The vedanta philosophy

Symbol of the Order

Vedanta is one of the most ancient religious philosophies deriving from India. It affirms the unity of all forms of existence: the nature of the universe and the nature of the individual are merely different manifestations of the same divine nature.

According to the philosophy of the Vedanta, the fundamental purpose of everything that exists is to manifest divine reality, divine truth and divine bliss. Therefore, the philosophy of the Vedanta holds that all religions lead to the same Truth, which is also why the teachings of all divine incarnations, all great prophets and all great spiritual teachers have their place in this school of thought. In the same way, there are no notions of race, nationality or caste, but rather the following maxim: if I help someone, I help myself: if I injure someone, I injure myself.

As a result, there is no goal in Vedanta of converting anyone from their own native religion. On the contrary, the philosophy of the Vedanta aims to provide each of us with practical methods, tailored to our own temperament, to realize the Truth in our own lives. In fact, among all the manifestations of the Divine Reality, only the human being (contrary, for example, to the mineral, vegetable and animal kingdoms) has the ability to become aware of the unity and divinity of these various manifestations. The goal of human life is therefore to uncover and manifest this divinity.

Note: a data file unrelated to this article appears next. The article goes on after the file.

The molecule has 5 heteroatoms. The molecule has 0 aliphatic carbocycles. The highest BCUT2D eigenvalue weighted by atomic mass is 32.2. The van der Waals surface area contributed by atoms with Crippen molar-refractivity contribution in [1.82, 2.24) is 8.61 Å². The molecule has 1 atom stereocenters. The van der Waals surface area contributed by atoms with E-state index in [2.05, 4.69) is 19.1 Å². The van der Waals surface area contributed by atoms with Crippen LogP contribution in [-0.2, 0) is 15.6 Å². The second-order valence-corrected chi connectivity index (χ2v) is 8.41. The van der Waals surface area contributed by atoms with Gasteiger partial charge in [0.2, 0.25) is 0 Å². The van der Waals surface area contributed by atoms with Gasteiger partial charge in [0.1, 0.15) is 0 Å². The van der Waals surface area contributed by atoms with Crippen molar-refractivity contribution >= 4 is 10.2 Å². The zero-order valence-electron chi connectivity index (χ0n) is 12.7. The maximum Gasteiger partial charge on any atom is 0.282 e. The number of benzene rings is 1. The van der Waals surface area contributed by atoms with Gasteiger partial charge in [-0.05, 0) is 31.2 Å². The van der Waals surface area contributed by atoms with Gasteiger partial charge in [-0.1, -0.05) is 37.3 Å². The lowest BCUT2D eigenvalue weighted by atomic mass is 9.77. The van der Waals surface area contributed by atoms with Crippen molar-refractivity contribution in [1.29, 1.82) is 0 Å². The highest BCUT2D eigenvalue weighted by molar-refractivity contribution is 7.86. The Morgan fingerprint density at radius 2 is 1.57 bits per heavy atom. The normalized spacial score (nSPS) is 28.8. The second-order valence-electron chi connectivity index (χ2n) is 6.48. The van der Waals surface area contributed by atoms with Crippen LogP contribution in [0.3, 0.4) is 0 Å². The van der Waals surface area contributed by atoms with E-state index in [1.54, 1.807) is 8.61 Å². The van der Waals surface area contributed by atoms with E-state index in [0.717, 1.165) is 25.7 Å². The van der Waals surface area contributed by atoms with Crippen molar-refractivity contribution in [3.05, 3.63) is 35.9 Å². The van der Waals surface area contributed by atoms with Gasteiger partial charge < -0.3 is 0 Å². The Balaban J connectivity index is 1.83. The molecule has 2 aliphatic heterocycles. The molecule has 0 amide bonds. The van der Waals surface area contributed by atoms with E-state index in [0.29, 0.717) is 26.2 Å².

The school of Vedanta offers several methods (yogas) to achieve this, each of which correspond to the main temperaments found in nature.

Jnana yoga (the yoga of knowledge): The practice of discrimination between the Real and the Unreal, and the attainment of the original and ultimate truth by freeing the mind from everything obscuring it and weighing it down.

Bhakti yoga (the yoga of love): The purification of the heart, its feelings and emotions through love devoted to a personal god, so as to intensify the heart in pure and infinite love.

Karma yoga (the yoga of action): The development of creativity through detachment and disinterest: actions are taken with the sole purpose of fulfilling a task or goal (without seeking the results of accomplishing that task or goal), and each action is carried out for the Supreme Being, which is manifested in every person we are led to serve.